Dandelion Wine: Summer Caught and Stoppered


It started out innocently enough, as most Saturdays in June do.

It was 1978 and I had seen a notice in the Iowa City Press-Citizen of an estate auction to be held on site, which is always more enjoyable than being crammed into a long, low community auction building on a sultry Thursday night. The auction listing included an oak icebox, which I always liked, plus a set of six pressed-back oak chairs, the type I enjoyed refinishing, recaning and reselling at a modest profit at my shop, Knock On Wood.

My enthusiasm that summer day, however, had been shared by scores of others, which meant that prices soon soared beyond what I could pay and still hope to show a profit. The contents of the house had been scattered about the lush, unmowed lawn by the auctioneer’s staff and, as I moved among the ragged rows of plywood-topped sawhorses loaded with cracked Fiesta ware, scoured pots and pans and dog-eared copies of Reader’s Digest Condensed Books, I was distracted by the aroma of thousands of blooming dandelions.

They prompted a line from my favorite summer book, “Dandelion Wine” by Ray Bradbury.

“Dandelion wine,” he wrote. “The words were summer on the tongue. The wine was summer caught and stoppered.”

With the enthusiasm of twelve-year-old Douglas Spaulding, I began picking the golden blossoms, soon filling an empty Kentucky Fried Chicken bucket I had savaged from a 55-gallon trash barrel. Back at home I found a recipe for homemade dandelion wine and soon rounded up the major ingredients: orange juice, lemon juice, lime juice, ginger and six cups of sugar, boiled for an hour with two quarts of fresh dandelion blossoms. To that I added the critical ingredient – yeast – and made a dash for a local bar, where the manager was happy to give me all of the empty wine bottles I wanted.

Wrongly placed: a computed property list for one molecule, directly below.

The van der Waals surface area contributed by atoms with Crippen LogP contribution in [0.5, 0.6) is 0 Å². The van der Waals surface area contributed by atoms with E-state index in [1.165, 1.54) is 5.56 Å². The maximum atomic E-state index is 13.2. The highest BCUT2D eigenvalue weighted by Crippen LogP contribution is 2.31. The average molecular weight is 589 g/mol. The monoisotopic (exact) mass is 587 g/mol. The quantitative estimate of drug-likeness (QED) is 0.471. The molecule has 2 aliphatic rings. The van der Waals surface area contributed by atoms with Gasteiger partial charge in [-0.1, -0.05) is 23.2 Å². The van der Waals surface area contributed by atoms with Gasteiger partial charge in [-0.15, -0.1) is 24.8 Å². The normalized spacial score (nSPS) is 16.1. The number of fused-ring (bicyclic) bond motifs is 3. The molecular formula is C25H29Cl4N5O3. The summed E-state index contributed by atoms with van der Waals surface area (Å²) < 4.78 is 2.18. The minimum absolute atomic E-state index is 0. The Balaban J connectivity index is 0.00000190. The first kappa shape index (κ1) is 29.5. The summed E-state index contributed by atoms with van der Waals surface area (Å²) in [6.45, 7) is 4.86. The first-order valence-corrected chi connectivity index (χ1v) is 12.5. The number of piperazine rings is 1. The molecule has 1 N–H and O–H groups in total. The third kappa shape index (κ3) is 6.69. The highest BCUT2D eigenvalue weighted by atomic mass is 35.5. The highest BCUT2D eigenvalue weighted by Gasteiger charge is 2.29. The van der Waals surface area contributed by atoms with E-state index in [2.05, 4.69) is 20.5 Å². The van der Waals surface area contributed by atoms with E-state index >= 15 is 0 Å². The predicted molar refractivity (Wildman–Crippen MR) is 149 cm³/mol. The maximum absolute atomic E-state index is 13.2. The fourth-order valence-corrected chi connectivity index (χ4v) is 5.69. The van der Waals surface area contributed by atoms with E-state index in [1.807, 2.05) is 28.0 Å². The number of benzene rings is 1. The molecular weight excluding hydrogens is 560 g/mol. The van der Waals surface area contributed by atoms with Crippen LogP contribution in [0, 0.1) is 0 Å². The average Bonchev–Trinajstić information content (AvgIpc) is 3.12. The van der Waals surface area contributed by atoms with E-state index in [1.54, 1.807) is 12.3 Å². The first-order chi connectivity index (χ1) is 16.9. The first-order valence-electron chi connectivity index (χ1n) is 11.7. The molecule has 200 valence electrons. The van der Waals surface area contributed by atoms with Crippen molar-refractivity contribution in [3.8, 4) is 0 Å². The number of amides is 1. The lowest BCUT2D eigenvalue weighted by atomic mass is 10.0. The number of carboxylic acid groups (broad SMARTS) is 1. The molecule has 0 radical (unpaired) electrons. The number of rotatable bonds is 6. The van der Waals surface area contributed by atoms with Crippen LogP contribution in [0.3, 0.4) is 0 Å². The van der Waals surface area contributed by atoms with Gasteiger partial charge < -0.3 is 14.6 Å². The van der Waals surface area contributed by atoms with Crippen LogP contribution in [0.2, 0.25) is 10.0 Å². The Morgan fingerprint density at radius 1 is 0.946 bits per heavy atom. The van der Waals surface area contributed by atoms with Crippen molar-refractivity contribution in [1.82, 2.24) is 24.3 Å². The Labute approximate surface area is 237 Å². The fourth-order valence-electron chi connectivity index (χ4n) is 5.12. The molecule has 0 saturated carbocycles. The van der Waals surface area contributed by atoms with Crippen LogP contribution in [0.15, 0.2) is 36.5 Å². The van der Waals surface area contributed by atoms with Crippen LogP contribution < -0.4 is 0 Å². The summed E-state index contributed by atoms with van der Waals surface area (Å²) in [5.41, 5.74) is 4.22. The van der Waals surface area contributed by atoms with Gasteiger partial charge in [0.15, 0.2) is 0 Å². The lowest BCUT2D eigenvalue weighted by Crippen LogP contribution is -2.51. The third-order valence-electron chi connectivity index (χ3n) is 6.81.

As soon as the mixture cooled, I strained it through several layers of cheesecloth, then carefully funneled it into the clean bottles and firmly pressed a new cork into each.

That night, in honor of the occasion, I started re-reading “Dandelion Wine,” remembering back to a time when nothing seemed more important to a young boy than a new pair of magic sneakers, when every house had a porch and every porch a porch swing, when the making of dandelion wine represented the pressing of all the joys of summer into a single bottle.

By midnight, however, I had fallen asleep, only to be awakened a short time later by the sound, one after another, of ten, firmly-corked wine bottles exploding in my kitchen pantry.

It seems I had made one not-so-minor mistake: the wine was supposed to be stored for three weeks in a cool, dark place before corking.

Afraid to approach the unexploded bottles for fear that shards of glass would rocket toward me, I could only lie awake and listen until the ninth and tenth bottles had exploded. In the morning I began the task of cleaning up gallons of sticky, sugar-encrusted, glass-imbedded dandelion wine.

And each spring since then, as happened today, I have recalled that Saturday as I have watched a new crop of dandelions stretch their golden heads toward the sun. Each time I have thought about making a second batch of my own dandelion wine and each time have decided that, instead, I would just re-read my favorite summer classic.




Until next time,

Have a great week!



This article has been republished. Original date of publication: March 27th, 2011